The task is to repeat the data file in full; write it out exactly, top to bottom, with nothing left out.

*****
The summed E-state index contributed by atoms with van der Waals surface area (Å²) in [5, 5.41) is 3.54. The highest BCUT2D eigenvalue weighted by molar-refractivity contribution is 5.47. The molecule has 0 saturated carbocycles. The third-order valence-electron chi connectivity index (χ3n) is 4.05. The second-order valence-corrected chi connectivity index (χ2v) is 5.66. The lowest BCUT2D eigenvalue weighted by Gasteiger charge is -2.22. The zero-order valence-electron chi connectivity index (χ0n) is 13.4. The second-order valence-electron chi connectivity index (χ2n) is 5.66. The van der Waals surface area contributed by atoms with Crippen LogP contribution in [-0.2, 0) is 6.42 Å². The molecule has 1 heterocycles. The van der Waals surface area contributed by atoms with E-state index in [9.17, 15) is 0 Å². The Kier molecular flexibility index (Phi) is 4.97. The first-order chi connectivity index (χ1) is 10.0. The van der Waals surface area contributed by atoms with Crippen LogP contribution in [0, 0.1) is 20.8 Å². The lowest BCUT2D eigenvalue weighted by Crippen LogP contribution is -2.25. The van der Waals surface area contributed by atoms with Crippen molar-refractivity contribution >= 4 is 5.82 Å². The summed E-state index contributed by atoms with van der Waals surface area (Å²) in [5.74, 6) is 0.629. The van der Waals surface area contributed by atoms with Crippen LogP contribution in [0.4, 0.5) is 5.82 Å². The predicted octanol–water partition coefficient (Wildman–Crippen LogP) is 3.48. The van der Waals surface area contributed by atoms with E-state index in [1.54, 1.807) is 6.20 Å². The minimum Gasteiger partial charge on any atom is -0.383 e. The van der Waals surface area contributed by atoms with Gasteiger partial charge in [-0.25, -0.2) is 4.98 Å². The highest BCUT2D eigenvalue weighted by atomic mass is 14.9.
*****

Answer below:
The summed E-state index contributed by atoms with van der Waals surface area (Å²) in [5, 5.41) is 3.54. The highest BCUT2D eigenvalue weighted by molar-refractivity contribution is 5.47. The molecule has 0 saturated carbocycles. The third-order valence-electron chi connectivity index (χ3n) is 4.05. The second-order valence-corrected chi connectivity index (χ2v) is 5.66. The lowest BCUT2D eigenvalue weighted by Gasteiger charge is -2.22. The zero-order valence-electron chi connectivity index (χ0n) is 13.4. The second-order valence-electron chi connectivity index (χ2n) is 5.66. The van der Waals surface area contributed by atoms with Crippen LogP contribution in [-0.2, 0) is 6.42 Å². The molecule has 1 heterocycles. The van der Waals surface area contributed by atoms with E-state index in [9.17, 15) is 0 Å². The Kier molecular flexibility index (Phi) is 4.97. The first-order chi connectivity index (χ1) is 10.0. The van der Waals surface area contributed by atoms with Crippen LogP contribution in [0, 0.1) is 20.8 Å². The lowest BCUT2D eigenvalue weighted by Crippen LogP contribution is -2.25. The van der Waals surface area contributed by atoms with Crippen molar-refractivity contribution >= 4 is 5.82 Å². The summed E-state index contributed by atoms with van der Waals surface area (Å²) in [5.74, 6) is 0.629. The van der Waals surface area contributed by atoms with Crippen LogP contribution in [0.4, 0.5) is 5.82 Å². The predicted octanol–water partition coefficient (Wildman–Crippen LogP) is 3.48. The van der Waals surface area contributed by atoms with E-state index in [1.54, 1.807) is 6.20 Å². The minimum Gasteiger partial charge on any atom is -0.383 e. The van der Waals surface area contributed by atoms with Gasteiger partial charge in [-0.25, -0.2) is 4.98 Å². The highest BCUT2D eigenvalue weighted by atomic mass is 14.9.